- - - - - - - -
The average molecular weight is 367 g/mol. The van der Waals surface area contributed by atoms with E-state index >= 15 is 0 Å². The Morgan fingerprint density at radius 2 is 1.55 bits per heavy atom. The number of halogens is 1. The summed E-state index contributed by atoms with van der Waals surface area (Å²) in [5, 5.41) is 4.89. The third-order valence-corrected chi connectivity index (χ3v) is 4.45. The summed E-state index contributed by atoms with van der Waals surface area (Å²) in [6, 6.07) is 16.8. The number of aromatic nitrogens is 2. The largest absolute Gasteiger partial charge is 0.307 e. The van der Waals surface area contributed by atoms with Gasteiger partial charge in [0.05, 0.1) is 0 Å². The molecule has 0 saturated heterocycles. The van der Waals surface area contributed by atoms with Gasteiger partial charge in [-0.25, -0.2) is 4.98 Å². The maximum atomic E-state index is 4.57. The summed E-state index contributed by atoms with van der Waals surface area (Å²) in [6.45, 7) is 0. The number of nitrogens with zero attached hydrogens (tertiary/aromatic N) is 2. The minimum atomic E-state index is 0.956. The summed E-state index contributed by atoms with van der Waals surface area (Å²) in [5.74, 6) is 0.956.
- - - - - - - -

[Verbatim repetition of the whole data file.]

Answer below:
The average molecular weight is 367 g/mol. The van der Waals surface area contributed by atoms with E-state index >= 15 is 0 Å². The Morgan fingerprint density at radius 2 is 1.55 bits per heavy atom. The number of halogens is 1. The summed E-state index contributed by atoms with van der Waals surface area (Å²) in [5, 5.41) is 4.89. The third-order valence-corrected chi connectivity index (χ3v) is 4.45. The summed E-state index contributed by atoms with van der Waals surface area (Å²) in [6, 6.07) is 16.8. The number of aromatic nitrogens is 2. The largest absolute Gasteiger partial charge is 0.307 e. The van der Waals surface area contributed by atoms with Gasteiger partial charge in [0.05, 0.1) is 0 Å². The molecule has 0 saturated heterocycles. The van der Waals surface area contributed by atoms with Gasteiger partial charge in [-0.25, -0.2) is 4.98 Å². The maximum atomic E-state index is 4.57. The summed E-state index contributed by atoms with van der Waals surface area (Å²) in [6.45, 7) is 0. The number of nitrogens with zero attached hydrogens (tertiary/aromatic N) is 2. The minimum atomic E-state index is 0.956. The summed E-state index contributed by atoms with van der Waals surface area (Å²) in [5.74, 6) is 0.956.